Daily Management Review

McKinsey: level of GDP of APR countries is below potential because of gender inequality


05/01/2018


Last week, McKinsey Global Institute (MGI) released a report stating that due to gender inequality, the aggregate GDP of the countries of the Asia-Pacific region (APR) will miss $ 4.5 trillion by 2025. It’s about barriers that women in the region face in their employment, career growth, participation in political and public life, as well as physical and health security. The most negative effect is the gender inequality in such already poor countries of the Asia-Pacific region as Pakistan and Bangladesh. On the other hand, Australia and New Zealand are doing the best.



helpsg via pixabay
helpsg via pixabay
According to MGI experts’ estimates, successful struggle against gender inequality, more active involvement of women in labor relations, political and social life of the APR countries will have a significant impact on their economy. In this case, the aggregate GDP of the region’s countries by 2025 can grow by 12% compared to the current dynamics, or by $ 4.5 trillion, which is equal to the annual GDP of countries such as Germany and Australia combined. The maximum possible increase in nominal GDP is projected for countries such as China ($ 2.6 trillion) and India ($ 770 billion). MGI experts remind that combating gender inequality is important not only from the moral and social points of view, but also "gives a tangible growth of material dividends".

The study examines four areas where gender disparities affect the economy: women's employment, work conditions and wages, participation in public and political life, and women's physical security. The situation with employment is the worst of all: gender inequality negatively affects the economy in 58% of countries in the region.

In 25% of countries, experts noted gender discrimination when hiring in sectors with increased labor productivity. To assess the "labor" parameter, MGI used a gender parity coefficient of 15 indicators. The maximum value of this coefficient is 1. On average, experts rated this figure at 0.56 in the Asia-Pacific region, which is lower than the world average - 0.61.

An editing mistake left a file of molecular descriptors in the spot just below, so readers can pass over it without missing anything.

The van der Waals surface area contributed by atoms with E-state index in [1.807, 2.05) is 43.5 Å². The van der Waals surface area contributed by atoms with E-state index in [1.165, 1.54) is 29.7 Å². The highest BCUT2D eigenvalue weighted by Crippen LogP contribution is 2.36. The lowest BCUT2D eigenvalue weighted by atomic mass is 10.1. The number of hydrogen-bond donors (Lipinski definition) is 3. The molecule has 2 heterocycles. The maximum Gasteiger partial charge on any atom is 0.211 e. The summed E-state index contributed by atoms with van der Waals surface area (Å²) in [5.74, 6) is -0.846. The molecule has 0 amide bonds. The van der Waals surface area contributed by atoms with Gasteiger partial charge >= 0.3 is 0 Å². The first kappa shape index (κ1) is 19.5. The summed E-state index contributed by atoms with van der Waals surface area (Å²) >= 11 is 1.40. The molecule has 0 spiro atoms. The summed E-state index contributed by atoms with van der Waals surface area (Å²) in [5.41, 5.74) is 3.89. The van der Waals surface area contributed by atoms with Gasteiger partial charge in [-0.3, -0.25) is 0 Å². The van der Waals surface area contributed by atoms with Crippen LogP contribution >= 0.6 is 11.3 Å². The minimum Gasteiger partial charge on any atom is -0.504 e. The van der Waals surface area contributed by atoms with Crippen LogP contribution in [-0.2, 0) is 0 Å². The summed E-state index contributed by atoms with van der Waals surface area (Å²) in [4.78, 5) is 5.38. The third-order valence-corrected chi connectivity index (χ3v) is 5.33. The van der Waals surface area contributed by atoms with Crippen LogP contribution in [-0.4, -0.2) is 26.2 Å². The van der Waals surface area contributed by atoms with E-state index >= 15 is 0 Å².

The situation differs significantly across the countries of the region. In terms of gender equality, New Zealand, Singapore and the Philippines have almost no problems with women employment. On the other side of the spectrum are Bangladesh, India, Pakistan, Japan and South Korea. Speaking about China, the researchers note good indicators in the field of women's general employment, but at the same time rather high gender barriers for women occupying high positions in both companies and in public and political life.

In terms of gender equality in public life, the highest rates went to Australia, New Zealand, Singapore and the Philippines - largely due to the developed education systems, social welfare of young mothers, reproductive health, legal protection and political representation. At the other end of the scale, according to this parameter, are countries such as Bangladesh, India, Nepal and Pakistan.

Speaking about physical safety and financial independence of women, MGI notes problems around the world, including in the countries of the Asia-Pacific region. At the same time, experts admit that the countries of the region have made significant progress in this regard over the past ten years thanks to economic growth, government measures, technological changes and activists. Thus, maternal mortality and the gender gap in education declined in Bangladesh, Cambodia, India and Nepal. In a number of countries (Bangladesh, India and Sri Lanka), the participation of women in paid work for the same period declined.

Experts explain this with the following paradox: the growth of incomes of the population led to the fact that women began to work less and engage in household activities more often.

To sum up, MGI experts note that in order to reduce gender barriers, local authorities, social activists, business and ordinary citizens can direct their efforts along five promising lines: to promote more active participation of women in paid work; to solve problems related to low representation of women in high positions in business and politics - to put them more actively in these positions and not to impede promotion; increase education for greater access to digital technology; change attitudes towards women, adopted in countries with a traditional, patriarchal society; to work more closely together at the regional level to share experiences on combating gender inequality.

source: mckinsey.com






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